The Global Times learned from local authorities in Hotan and Kashi in southern Xinjiang that 22 months ago, terrorist attacks plotted by local residents who have been severely influenced by extremism took place all the time, and victims included both Han and Uyghur people and even senior religious leaders.

Extremists advocate violence and terrorism under the name of religion. For example, they require followers to live under distorted doctrines and undertake jihad in order to "go to heaven."

The governments at different levels in Xinjiang have put lots of manpower and material resources into helping those who have been influenced by extremism, including launching the vocational education and training program, and these policies have achieved positive effects, said experts who have visited some training centers in Xinjiang.

"Trainees who used to be influenced by extremism were narrow-minded and had nothing but hatred in their hearts. Now they have changed a lot. They have learned the national laws and regulations as well as some vocational skills. Instead of being fettered by religious extremism, they have experienced ideological emancipation and embraced hope for the future," Li said.

The experience of Eli Metusun, a resident in Yutian county in Hotan, reflects Li's remarks.

Eli was born in a religious family and after being forced to drop out of school at an early age, he was asked to learn distorted religious doctrines, which were against national laws.

According to Eli, the distorted doctrines showed no respect to women and advocated that non-Muslims are heretic.

"If I were continuously influenced by extremism, I would go astray further and become a terrorist… if I were told to kill those heretics, I might do as required," Eli told the Global Times.

Eli joined the vocational education and training center in Yutian one year ago and said that his life has changed.

"I have learned that it is people's right to believe in some religion or have no religious belief at all. We are all Chinese citizens and should live in harmony despite our religion," he said.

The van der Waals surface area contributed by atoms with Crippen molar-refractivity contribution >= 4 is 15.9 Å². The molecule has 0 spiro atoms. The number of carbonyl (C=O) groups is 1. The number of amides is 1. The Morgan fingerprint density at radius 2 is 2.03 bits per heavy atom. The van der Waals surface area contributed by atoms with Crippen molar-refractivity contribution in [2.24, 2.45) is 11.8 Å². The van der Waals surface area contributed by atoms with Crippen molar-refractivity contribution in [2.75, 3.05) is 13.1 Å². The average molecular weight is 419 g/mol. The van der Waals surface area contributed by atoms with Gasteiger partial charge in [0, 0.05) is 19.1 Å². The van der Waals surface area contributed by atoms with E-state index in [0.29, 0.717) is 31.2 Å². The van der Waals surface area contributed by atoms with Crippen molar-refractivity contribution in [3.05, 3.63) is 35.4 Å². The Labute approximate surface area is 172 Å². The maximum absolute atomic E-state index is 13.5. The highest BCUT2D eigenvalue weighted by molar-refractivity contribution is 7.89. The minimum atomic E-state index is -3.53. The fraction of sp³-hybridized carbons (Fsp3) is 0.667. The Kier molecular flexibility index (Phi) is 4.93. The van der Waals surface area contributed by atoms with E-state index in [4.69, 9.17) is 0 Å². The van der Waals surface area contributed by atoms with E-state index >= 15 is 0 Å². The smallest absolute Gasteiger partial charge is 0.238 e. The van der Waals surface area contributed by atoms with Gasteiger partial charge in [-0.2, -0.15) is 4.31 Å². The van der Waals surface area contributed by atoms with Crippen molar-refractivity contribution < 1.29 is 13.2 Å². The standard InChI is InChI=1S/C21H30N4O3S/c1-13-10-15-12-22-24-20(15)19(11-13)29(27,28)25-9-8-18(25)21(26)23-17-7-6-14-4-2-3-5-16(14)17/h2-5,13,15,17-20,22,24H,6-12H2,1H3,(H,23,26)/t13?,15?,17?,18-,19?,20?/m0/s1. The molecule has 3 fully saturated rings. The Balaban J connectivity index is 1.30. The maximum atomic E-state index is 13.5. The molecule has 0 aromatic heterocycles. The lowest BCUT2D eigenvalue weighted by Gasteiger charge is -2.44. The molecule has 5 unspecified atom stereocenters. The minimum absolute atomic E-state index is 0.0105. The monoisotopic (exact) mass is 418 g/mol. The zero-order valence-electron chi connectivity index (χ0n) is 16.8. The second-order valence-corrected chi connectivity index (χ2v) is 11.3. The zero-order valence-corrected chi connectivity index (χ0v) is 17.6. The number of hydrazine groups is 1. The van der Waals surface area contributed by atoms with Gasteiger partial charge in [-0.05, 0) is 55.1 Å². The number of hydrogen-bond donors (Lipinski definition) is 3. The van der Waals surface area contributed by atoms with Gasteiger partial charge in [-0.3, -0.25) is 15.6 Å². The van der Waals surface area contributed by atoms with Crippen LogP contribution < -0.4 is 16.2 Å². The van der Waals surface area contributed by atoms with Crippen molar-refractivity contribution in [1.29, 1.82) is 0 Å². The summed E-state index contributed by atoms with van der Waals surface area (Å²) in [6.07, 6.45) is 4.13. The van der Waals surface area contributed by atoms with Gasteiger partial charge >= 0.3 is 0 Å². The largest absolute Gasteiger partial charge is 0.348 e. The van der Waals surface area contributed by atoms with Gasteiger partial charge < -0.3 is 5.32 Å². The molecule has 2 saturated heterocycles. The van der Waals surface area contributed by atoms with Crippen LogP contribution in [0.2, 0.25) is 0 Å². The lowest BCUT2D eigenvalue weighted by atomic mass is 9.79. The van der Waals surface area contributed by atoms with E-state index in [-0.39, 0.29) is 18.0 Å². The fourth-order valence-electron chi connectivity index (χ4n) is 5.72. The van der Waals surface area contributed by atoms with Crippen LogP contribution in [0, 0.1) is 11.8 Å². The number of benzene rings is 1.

"I now have a good health habit - brushing my teeth every day," Eli said with a shy smile. He also noted that he wanted to learn more vocational skills in the center and started his own business in the future. "I want my parents, who I had showed little appreciation, to live a better life," he said.

The ongoing extremism elimination policies in Xinjiang have also brought social stability and residents' happiness.

There have been no violent and terrorist incidents in Xinjiang for 22 months, which has ensured the social stability and safety of people's lives, according to the Xinjiang regional government.

This Global Times reporter visited a night market in Kashi, where local residents and visitors shared tables, tasted local specialties and enjoyed dancing and musical performances.

A woman named Aygul who owned a food stall in the night market said that she now felt safer and she hopes more visitors would come to Xinjiang.


Combined measures

Aside from launching vocational education and training centers, Xinjiang is also making efforts on poverty alleviation work.

Influenced by extremism and limited by a barren natural environment, many places in Xinjiang, especially in southern Xinjiang, have suffered poverty and some places have been identified as "extremely poor," Xu said.

The poverty alleviation work in Xinjiang is a systemic all-round effort, including having extremism elimination education, enhancing education levels, promoting national laws and regulations and offering vocational skills, Li said, noting that poverty alleviation work could also help root out the spread of extremism.

Xinjiang has taken various measures on poverty alleviation. For example, the four prefectures in southern Xinjiang, that were plagued with extremism and extreme poverty have helped lift 82,000 people out of poverty from January to October this year.